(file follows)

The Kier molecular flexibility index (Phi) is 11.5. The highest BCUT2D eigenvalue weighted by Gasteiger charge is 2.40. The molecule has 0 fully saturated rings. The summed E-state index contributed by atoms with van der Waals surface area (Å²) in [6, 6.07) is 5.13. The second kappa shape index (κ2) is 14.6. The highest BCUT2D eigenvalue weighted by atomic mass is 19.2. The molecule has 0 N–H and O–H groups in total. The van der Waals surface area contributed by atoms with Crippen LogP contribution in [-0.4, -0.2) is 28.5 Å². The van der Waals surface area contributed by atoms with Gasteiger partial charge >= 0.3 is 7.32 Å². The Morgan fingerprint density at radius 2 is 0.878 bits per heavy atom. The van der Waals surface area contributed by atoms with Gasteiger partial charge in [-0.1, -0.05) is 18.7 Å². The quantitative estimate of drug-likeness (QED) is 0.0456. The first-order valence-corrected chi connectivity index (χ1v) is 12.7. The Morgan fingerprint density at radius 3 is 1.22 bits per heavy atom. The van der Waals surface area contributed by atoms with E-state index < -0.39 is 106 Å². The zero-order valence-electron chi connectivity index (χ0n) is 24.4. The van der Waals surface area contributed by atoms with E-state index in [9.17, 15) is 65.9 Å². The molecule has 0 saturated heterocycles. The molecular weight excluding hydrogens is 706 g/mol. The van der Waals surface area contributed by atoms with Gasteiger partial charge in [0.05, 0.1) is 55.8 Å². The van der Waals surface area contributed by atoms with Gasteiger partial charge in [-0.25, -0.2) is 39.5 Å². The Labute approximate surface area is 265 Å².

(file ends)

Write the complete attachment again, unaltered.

The Kier molecular flexibility index (Phi) is 11.5. The highest BCUT2D eigenvalue weighted by Gasteiger charge is 2.40. The molecule has 0 fully saturated rings. The summed E-state index contributed by atoms with van der Waals surface area (Å²) in [6, 6.07) is 5.13. The second kappa shape index (κ2) is 14.6. The highest BCUT2D eigenvalue weighted by atomic mass is 19.2. The molecule has 0 N–H and O–H groups in total. The van der Waals surface area contributed by atoms with Crippen LogP contribution in [-0.4, -0.2) is 28.5 Å². The van der Waals surface area contributed by atoms with Gasteiger partial charge >= 0.3 is 7.32 Å². The Morgan fingerprint density at radius 2 is 0.878 bits per heavy atom. The van der Waals surface area contributed by atoms with Gasteiger partial charge in [-0.1, -0.05) is 18.7 Å². The quantitative estimate of drug-likeness (QED) is 0.0456. The first-order valence-corrected chi connectivity index (χ1v) is 12.7. The Morgan fingerprint density at radius 3 is 1.22 bits per heavy atom. The van der Waals surface area contributed by atoms with E-state index < -0.39 is 106 Å². The zero-order valence-electron chi connectivity index (χ0n) is 24.4. The van der Waals surface area contributed by atoms with E-state index in [9.17, 15) is 65.9 Å². The molecule has 0 saturated heterocycles. The molecular weight excluding hydrogens is 706 g/mol. The van der Waals surface area contributed by atoms with Gasteiger partial charge in [0.05, 0.1) is 55.8 Å². The van der Waals surface area contributed by atoms with Gasteiger partial charge in [-0.25, -0.2) is 39.5 Å². The Labute approximate surface area is 265 Å².